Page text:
steel and aluminum tariffs are bad for car enthusiasts
Over that last few of weeks there has been a smattering if commentary surrounding the President’s tariffs against steel and aluminum imports into the United States.
Unfortunately for us, these tariffs aren’t the only questionable or confusing thing we’ve heard on the news (this has been popping up in between the coverage of families being separated at the border and the protests that followed and the confusing summit in Helsinki). It just happens to be one of the items that is likely to get lost in the rest of news being generated on a daily basis.
From what I can understand, the goal of the tariffs are to help American companies and push a growth of purchases of American goods. The problem with the tariffs is that they are going to hurt businesses that relay on imports of steel and aluminum, which will be passed on to workers and customers.
This is particularly bad news to the auto industry since automakers rely—quite heavily—on steel and aluminum.
Some of the industry opposition to these tariffs is as follows:
- Harley-Davison announced that it is moving production of European-sold motorcycles to Europe (for motorcycles being sold in the European market)
- Polaris is considering moving a portion of production to Europe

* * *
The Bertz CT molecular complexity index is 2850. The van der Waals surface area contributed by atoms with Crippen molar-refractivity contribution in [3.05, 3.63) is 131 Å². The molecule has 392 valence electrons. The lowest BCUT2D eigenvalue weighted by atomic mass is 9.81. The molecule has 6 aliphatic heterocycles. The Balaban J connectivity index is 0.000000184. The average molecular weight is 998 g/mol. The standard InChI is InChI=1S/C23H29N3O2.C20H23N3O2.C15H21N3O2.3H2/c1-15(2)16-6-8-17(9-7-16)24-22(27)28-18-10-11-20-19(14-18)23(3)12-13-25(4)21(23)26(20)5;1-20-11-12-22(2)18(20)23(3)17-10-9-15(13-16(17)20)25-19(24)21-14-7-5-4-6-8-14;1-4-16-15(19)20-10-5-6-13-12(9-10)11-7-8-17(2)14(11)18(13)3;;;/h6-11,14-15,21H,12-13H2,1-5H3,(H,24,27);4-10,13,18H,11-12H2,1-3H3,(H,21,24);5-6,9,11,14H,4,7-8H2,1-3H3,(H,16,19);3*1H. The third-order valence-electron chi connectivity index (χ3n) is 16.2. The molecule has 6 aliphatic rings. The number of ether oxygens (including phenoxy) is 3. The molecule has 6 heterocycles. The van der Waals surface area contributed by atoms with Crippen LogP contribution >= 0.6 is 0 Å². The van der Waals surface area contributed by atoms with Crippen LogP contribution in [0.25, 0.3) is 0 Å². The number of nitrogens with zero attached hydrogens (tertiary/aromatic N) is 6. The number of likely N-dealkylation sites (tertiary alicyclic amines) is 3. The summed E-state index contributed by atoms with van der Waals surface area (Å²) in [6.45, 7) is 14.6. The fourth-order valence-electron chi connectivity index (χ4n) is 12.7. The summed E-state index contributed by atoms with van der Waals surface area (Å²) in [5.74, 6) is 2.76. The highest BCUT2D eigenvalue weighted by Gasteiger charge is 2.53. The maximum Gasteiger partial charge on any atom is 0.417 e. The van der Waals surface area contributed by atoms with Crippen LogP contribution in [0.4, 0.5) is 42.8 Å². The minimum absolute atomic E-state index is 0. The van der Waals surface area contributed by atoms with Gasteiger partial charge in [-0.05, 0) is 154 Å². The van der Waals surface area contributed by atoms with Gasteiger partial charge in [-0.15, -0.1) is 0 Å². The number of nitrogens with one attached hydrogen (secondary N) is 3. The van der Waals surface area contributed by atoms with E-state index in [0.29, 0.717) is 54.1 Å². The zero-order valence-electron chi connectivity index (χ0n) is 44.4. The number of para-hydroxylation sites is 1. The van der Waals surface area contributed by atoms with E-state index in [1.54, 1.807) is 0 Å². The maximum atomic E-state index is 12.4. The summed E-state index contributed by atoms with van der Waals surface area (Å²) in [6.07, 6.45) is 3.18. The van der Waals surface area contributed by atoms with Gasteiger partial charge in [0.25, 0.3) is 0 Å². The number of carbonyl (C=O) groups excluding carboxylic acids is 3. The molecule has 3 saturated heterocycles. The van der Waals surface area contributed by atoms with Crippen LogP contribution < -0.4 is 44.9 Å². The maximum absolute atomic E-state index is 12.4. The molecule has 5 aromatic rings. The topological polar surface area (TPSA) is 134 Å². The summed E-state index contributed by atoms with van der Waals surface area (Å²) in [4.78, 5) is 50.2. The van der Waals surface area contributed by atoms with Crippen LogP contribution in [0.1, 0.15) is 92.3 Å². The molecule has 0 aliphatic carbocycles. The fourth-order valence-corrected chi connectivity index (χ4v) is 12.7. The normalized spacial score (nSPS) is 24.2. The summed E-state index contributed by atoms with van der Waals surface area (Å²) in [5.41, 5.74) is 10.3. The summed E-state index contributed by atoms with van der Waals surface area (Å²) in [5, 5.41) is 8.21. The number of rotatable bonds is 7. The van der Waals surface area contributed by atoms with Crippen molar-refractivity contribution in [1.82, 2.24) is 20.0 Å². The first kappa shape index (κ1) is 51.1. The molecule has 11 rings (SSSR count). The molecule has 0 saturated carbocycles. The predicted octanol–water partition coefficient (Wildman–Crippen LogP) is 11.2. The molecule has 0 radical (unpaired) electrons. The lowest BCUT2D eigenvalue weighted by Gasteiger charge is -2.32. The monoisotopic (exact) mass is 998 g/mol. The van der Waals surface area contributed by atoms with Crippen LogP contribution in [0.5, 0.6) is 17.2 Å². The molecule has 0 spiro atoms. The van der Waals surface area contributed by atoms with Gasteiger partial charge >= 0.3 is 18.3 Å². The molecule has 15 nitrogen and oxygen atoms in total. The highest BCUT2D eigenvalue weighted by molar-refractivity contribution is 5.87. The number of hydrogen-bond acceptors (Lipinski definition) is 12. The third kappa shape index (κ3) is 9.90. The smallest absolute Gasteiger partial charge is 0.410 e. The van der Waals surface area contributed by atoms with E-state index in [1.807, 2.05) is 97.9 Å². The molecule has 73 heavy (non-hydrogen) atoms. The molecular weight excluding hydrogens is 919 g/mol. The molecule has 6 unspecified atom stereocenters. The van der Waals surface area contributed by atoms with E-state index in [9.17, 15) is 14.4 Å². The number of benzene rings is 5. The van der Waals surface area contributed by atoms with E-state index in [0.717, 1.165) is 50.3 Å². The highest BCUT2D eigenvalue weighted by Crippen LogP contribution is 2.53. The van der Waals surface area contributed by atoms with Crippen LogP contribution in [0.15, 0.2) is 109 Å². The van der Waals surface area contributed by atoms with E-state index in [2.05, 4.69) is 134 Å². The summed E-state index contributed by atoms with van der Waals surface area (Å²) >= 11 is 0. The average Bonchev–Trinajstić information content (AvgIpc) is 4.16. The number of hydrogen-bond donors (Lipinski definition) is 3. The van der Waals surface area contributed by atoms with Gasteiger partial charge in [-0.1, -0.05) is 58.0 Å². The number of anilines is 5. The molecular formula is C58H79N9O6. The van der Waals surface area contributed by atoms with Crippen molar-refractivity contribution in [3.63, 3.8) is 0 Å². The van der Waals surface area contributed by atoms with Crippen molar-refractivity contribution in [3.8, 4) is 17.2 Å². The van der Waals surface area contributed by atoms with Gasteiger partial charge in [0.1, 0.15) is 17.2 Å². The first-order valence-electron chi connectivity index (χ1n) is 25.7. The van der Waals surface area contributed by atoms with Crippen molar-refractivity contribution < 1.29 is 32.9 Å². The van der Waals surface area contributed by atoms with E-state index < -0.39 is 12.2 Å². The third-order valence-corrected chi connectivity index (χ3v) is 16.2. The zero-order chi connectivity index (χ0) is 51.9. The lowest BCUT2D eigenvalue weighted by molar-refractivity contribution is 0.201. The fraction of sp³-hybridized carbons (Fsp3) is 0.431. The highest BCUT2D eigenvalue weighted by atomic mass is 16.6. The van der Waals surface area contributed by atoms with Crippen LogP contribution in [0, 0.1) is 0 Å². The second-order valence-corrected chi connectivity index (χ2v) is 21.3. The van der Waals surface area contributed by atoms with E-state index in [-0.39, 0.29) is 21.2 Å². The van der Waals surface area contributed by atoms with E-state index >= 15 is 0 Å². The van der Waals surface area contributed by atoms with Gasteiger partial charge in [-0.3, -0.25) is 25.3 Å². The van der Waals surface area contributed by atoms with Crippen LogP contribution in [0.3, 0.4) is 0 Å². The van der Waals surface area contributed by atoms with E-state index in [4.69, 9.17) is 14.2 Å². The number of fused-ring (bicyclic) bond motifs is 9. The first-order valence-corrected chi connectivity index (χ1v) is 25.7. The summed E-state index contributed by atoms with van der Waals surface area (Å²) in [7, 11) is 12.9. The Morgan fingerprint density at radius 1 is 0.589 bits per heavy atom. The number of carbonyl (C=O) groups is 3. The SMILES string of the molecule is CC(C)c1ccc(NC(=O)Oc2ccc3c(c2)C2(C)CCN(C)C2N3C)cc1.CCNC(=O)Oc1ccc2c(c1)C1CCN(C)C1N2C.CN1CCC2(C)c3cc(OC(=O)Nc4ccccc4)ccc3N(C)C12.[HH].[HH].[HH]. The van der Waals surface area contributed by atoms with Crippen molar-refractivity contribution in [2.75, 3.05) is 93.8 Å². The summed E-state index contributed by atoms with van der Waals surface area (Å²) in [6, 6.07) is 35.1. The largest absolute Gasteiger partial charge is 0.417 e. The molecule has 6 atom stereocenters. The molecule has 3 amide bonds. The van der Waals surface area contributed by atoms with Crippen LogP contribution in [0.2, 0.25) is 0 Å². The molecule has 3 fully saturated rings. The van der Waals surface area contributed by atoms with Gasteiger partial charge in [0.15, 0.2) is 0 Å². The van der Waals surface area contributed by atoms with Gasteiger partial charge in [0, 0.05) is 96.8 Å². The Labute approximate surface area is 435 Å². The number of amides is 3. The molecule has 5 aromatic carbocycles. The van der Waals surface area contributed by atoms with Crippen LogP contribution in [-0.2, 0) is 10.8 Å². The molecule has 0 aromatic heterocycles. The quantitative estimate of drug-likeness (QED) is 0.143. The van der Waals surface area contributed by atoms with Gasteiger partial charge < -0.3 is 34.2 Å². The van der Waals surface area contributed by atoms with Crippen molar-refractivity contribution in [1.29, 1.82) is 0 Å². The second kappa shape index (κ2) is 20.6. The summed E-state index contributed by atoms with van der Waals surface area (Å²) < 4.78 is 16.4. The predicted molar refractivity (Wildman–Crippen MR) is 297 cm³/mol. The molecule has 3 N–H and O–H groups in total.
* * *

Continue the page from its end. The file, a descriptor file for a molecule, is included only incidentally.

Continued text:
- Toyota warns that the average price of its American-made Camry will increase by $1,800
- BMW considers a massive reduction in its production numbers at its South Carolina plant
- GM warns of large numbers of jobs being lost due to tariffs
There are more companies that are forecasting bad news due to these tariffs, but listing them all out might take all day.
What does this mean for car enthusiasts? This is going to make everything car-related will be more expensive. All of your parts, even those made in the US will cost more, cars are going to be more expensive across the board, and production of cars and parts may be reduced, making them even more expensive (because we don’t already spend enough on car parts).
What can we do?
Well, not much practical—when Trump using executive orders, nobody has much control, at least not at that moment.
What we can do is put pressure on our elected officials to fight against the tariffs as well as collectively show our displeasure at the consequences of these tariffs—the ones that Trump has seemed to actively ignore.
I’ll get off my soapbox now.